Similarly, connective tissue adaptations, commonly seen in gymnastics or rock climbing, can also occur as a result progressive overload. These changes do not happen nearly as fast as muscle though. GymnasticBodies founder, Christopher Sommer, has frequently stated that it takes 210 days for connective tissue to fully heal. For context, muscle takes 3-4 days to heal.

Training Effects

According to Brad Schoenfeld, PhD there are three main factors that drive muscle hypertrophy:

  1. Mechanical Tension
  2. Metabolic Stress
  3. Muscle Damage

After reading this section it should be easy to understand how you can build muscle using bodyweight training, weight training, or any other type of resistance training. Additionally, it should be easy to see why people that train with weights generally can build more muscle than people that train solely with bodyweight exercises.

Mechanical Tension

Mechanical Tension is the tension directly experienced by the muscle during physical activity. The process of force production and forced stretch under weight seems disrupt the equilibrium of muscle tissue. This disruption causes changes at the cellular level that begins the proliferation of muscular cells – thereby triggering muscle growth.

Intuitively, the relationship of ”Heavier Weights maximizes Mechanical Tension” follows from this notion. However, lifting heavy is not the only way to maximize muscle tension. Muscular tension can intensify over time if a lighter weight is lifted for longer, thereby stimulating muscle growth with lighter weights. A popular bodybuilding training method that utilizes this principle is called Time Under Tension (TUT) training.

However, it remains to be seen if lifting lighter weights for longer durations generates a similar magnitude of mechanical tension as simply lifting heavy. It makes sense that lifting heavy weights can produce greater mechanical tension overall but using lighter weights for more repetitions may be a better driver of the next factor of muscle growth:

Metabolic Stress

“Feeling the Burn” is a result of Metabolic Stress. It is the build up of metabolites in your muscle tissue as you train, especially if you are doing anaerobic training (i.e. Lifting Weights). As suggested at the end of the last section high repetition training can stimulate hypertrophy by facilitating a buildup of metabolites.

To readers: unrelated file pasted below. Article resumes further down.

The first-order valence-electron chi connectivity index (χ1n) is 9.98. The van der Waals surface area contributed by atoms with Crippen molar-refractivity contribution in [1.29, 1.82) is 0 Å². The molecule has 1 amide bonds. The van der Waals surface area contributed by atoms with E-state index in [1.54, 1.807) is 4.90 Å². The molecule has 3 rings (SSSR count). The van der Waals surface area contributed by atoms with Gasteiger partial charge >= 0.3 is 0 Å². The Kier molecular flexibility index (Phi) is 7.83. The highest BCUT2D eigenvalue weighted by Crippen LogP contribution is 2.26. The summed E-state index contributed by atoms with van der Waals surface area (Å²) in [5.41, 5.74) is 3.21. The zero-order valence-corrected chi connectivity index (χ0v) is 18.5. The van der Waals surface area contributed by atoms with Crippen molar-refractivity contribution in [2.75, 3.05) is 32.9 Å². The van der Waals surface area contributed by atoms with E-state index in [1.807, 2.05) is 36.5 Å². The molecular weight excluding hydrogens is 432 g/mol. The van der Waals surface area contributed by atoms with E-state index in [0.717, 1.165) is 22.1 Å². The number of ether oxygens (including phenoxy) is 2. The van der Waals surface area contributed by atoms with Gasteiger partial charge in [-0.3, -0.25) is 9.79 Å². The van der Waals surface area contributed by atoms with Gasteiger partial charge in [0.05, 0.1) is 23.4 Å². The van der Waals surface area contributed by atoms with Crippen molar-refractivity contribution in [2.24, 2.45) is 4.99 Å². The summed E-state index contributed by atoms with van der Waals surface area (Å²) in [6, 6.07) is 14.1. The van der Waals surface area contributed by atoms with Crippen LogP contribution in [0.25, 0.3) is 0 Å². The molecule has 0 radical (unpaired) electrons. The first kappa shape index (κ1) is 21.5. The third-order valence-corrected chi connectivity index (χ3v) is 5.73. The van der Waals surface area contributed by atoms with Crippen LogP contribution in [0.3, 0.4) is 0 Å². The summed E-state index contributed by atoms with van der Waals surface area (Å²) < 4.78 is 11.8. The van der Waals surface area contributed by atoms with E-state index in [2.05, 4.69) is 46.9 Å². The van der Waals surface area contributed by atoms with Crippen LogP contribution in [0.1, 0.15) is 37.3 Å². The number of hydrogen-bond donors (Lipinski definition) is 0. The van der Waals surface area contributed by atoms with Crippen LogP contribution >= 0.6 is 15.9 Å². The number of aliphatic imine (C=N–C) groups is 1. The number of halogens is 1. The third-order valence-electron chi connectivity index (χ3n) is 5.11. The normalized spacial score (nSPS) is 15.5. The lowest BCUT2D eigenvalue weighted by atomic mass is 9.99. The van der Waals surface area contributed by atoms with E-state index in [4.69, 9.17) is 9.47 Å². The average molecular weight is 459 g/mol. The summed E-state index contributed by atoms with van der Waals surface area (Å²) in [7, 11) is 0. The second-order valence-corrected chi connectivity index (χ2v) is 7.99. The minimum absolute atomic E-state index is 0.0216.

High repetition training is not the only method available to maximizing metabolic stress. Blood Flow Restriction (BFR) training has been shown to cause an acute metabolite build up and stimulate significant hypertrophy when compared to a control. This makes BFR training a useful tool in the bodybuilding arsenal, however, BFR is not recommended for inexperienced trainees.

Muscle Damage

Muscle Damage is exactly what it sounds like – it is the small, localized damage, also called ‘Microtraumas,’ occurring to the muscle tissue as we train. The theory behind why this drives hypertrophy is that as the muscle is damaged the body has a response similar to any other injury. As the body perceives the injury it sends out various growth factors to stimulate recovery, which in turn can also stimulate further growth.

It is important to note that there is a point of muscle damage at which more damage does not equal more hypertrophy. This is why soreness is not a good indicator that you maximized hypertrophy within a given workout. So you don’t need to be crawling out of the gym after every leg day. Simply train hard enough to cause some muscle damage and stop there.

Training Parameters

Training parameters are the variables we can manipulate when planning out our training. Here are quick definitions of each:

  • Frequency – How often a particular muscle group is worked (e.g. 2x per week)
  • Intensity – The magnitude of the weight being lifted per rep
  • Volume – Total weight lifted over the training session (Sets x Reps x Weight)

These parameters are the variables we manipulate when planning out our training. For instance, linear periodization will gradually increase intensity or volume over time to progressively overload the muscle. In general, periodic overload from volume is regarded as the most effective way to stimulate hypertrophy but it is not the only way.

Frequency

Frequency is the rate at which a particular muscle group is trained. Research supports the notion that increased frequency leads to greater hypertrophy. It may seem straightforward that the more often we work a muscle group the bigger it will grow but it’s not that simple. Training a muscle group twice a week has been shown to be more beneficial for hypertrophy than training once a week but the data is not so clear of more than twice is better.

Frequency must be balanced with optimal recovery. Most people feel fully recovered from a training session 3-4 days afterwards. If the recovery process is when the muscle tissue grows, then it makes sense that the tissue will not grow any more once it is recovered. So if we train the muscle as soon as it’s fully recovered we get the benefits of full recovery and minimize the time we are not stimulating muscle growth.

Intensity

Intensity is a measure of how heavy the weight we are using during training is. Typically, intensity is represented as a percentage of your 1 Rep Max (1RM) – which is the maximum amount of weight you can lift for a single rep.